At a Glance
This Best Practice highlights how a Cooperative Education coordinator utilizes digital signature software to increase the ease and efficiency of collecting all paperwork associated with Cooperative Education work site placements.
Initially this practice was born out of the shift to a virtual environment at the CTC of Lackawanna County as a result of the COVID-19 Pandemic. Cooperative Education Coordinator, Matt Zampetti found it extremely difficult, if not impossible, to collect Cooperative Education (COOP) Training Plans and Agreements, as well as employer evaluations, as visits to work sites where his students were employed was prohibited under pandemic restrictions.
Prior to the pandemic, he used paper forms for the collection of training plans and agreements and monthly evaluations. This was a very ineffective practice, with it sometimes taking over a week to get all the proper paperwork in place, delaying start times and resulting in frustrated employers.
Mr. Zampetti decided to take a digital approach using the JOTFORM software for the collection of all training plans and agreements. The software allows him to send the form to each stakeholder and have it completed, signed, and submitted digitally. This changed the collection time from days and weeks to having training plans and agreements completed in an afternoon. This includes signatures from students, parents, employers, sending school administrators, counselors, and the administration at the CTC. In addition, JOTFORM has allowed him to create training plans for specific CIP codes, which has allowed me to input the tasks from the Program of Study (POS) task list directly onto the form, the employer need only select the task rather than referencing the POS task list. It is all pre-loaded, the employer just needs to click the appropriate boxes. Also, by putting the monthly evaluation forms at the fingertips of the employer, as it can be completed on cell phones now, it has made the process of collecting these forms exponentially easier for all stakeholders.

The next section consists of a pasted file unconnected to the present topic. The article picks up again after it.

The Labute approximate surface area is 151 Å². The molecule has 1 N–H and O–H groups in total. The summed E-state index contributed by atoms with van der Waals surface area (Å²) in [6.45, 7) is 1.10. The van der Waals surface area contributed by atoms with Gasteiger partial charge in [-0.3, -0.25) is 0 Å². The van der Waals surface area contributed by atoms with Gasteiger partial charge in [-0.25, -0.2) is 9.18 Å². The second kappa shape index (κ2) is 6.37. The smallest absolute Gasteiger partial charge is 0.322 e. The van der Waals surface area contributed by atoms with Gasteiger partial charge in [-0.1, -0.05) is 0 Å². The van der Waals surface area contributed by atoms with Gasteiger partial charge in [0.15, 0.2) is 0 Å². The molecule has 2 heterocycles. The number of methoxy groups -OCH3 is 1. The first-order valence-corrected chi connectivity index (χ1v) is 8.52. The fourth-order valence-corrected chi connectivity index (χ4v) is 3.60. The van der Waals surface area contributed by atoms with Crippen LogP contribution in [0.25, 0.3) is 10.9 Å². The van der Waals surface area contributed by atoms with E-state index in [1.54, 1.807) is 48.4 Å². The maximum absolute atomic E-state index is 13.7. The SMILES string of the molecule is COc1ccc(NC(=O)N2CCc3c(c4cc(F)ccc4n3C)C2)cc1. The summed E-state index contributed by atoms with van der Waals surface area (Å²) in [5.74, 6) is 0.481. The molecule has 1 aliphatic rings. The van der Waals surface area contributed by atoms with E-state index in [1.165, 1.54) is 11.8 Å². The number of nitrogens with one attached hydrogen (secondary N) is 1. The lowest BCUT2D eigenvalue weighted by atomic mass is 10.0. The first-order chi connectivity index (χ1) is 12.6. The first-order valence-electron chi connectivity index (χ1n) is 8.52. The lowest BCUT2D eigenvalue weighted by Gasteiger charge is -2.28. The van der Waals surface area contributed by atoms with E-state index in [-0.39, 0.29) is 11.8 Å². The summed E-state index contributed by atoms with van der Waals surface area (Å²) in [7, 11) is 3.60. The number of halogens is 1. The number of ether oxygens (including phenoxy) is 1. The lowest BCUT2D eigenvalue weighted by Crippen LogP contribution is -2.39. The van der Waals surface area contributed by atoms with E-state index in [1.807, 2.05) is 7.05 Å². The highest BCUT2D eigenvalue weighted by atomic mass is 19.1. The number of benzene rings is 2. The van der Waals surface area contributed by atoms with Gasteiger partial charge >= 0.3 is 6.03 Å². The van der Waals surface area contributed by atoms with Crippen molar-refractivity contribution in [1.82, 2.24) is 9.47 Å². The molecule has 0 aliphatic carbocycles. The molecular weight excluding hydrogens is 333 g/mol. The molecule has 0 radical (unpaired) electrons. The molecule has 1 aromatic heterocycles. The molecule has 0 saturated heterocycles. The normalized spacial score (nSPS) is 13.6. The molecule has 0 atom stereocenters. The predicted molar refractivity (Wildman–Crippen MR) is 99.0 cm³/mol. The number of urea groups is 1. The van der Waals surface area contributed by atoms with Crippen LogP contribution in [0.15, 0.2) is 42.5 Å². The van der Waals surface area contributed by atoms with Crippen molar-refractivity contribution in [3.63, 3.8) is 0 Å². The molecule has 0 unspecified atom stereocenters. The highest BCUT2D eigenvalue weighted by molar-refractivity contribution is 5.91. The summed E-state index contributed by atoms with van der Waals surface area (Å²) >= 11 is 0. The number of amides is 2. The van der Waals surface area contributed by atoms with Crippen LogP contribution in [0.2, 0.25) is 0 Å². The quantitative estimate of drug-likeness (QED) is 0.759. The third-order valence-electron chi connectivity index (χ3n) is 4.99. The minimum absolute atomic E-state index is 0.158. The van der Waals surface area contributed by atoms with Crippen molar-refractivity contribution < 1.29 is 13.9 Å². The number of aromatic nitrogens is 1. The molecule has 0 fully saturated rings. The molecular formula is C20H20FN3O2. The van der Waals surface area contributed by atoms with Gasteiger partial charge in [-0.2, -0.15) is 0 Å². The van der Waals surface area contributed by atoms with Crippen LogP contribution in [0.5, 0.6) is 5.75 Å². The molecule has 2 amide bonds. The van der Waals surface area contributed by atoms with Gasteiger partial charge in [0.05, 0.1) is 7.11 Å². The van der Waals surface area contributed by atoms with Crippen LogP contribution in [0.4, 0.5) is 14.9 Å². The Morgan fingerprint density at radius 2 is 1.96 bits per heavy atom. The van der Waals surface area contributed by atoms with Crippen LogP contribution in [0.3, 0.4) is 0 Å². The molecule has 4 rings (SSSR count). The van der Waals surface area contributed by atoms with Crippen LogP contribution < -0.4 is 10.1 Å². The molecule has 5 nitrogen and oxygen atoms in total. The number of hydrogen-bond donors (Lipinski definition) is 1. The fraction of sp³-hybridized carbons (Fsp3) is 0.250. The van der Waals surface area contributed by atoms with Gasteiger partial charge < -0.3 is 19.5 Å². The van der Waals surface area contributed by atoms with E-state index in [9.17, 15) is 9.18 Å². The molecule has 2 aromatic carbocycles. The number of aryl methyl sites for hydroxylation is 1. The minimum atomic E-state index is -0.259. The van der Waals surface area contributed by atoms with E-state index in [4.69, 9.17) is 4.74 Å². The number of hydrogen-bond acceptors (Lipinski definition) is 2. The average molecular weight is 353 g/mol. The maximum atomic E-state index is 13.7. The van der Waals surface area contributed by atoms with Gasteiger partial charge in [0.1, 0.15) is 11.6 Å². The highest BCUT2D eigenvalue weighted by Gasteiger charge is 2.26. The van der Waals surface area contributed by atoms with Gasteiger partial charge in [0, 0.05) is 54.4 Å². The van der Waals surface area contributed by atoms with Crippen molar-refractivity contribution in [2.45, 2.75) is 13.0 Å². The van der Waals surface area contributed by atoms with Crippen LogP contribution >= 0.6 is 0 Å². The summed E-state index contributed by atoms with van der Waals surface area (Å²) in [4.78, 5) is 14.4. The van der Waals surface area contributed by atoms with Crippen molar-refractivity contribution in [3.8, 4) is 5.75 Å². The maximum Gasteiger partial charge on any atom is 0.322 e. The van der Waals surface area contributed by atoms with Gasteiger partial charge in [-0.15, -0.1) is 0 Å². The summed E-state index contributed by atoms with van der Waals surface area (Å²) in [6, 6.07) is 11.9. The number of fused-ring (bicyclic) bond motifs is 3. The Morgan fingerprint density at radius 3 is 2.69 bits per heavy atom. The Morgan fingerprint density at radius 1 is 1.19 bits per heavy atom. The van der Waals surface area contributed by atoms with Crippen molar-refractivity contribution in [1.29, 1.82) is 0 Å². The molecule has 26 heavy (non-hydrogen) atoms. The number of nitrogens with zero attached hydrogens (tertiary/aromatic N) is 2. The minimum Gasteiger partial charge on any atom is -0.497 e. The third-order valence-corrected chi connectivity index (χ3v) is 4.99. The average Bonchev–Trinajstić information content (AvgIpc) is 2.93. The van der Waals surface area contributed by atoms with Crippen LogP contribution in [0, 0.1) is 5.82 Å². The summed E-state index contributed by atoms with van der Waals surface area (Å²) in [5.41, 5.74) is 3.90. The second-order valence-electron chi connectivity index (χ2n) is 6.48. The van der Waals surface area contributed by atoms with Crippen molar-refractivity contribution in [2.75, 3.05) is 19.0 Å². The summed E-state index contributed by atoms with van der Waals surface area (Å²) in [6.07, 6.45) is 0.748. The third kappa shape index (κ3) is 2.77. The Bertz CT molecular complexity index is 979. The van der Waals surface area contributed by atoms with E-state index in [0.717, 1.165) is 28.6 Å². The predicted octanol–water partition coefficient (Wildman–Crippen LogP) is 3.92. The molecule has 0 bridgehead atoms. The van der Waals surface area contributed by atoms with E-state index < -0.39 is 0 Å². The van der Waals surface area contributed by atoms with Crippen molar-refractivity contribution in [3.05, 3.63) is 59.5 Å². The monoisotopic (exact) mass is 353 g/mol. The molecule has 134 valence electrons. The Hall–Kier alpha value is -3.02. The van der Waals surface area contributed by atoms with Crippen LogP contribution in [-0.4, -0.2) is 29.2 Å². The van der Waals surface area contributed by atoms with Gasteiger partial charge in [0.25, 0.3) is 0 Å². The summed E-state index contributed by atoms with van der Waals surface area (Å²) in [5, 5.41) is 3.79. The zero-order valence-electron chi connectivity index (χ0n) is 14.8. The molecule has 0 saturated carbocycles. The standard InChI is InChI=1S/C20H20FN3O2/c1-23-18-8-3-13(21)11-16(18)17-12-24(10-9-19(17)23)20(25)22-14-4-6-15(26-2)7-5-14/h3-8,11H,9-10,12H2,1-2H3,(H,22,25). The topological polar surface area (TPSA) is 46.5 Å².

Implementing this change was not without its difficulties. It took a lot of work upfront to create all the specific training plans and to create the training agreement. After the documents were in place, Mr. Zampetti sent some practice runs to people in his CTC to try and complete them. There was a lot of trial and error when beginning this process initially. Once he was able to get the people in the school able to use the technology, he then needed to utilize it with employers. This was not an easy task either, as not all employers were comfortable with the technology. However, into the third year with the platform, it has been embraced for its ease and how quickly paperwork can be turned around now.
The practice was funded with COVID relief funds that were awarded federally for technology that was used for virtual teaching initially, but the software is inexpensive, so the CTC continued paying for it out of the COOP program budget. The practice will most certainly continue at CTCLC, and I would recommend it to any COOP program. The most notable effect was how quickly the school could now get students to work rather than having to wait for all the paperwork to be in place. Employers would often get frustrated waiting for students to complete paperwork, which was not always the fault of the students.
With regard to the monthly evaluation, the use of software has improved the rate and amount of student feedback. A major component of a COOP program is the reflection piece for students, but they were unable to do that without dependable, steady, and constant feedback. This software has improved that, allowing students to reflect on their performance with more feedback from the employer now. Mr. Zampetti recommends that although there is some work upfront, it is well worth the effort to improve your COOP program.
The Career and Technology Center of Lackawanna County
Matthew Zampetti, Cooperative Education Coordinator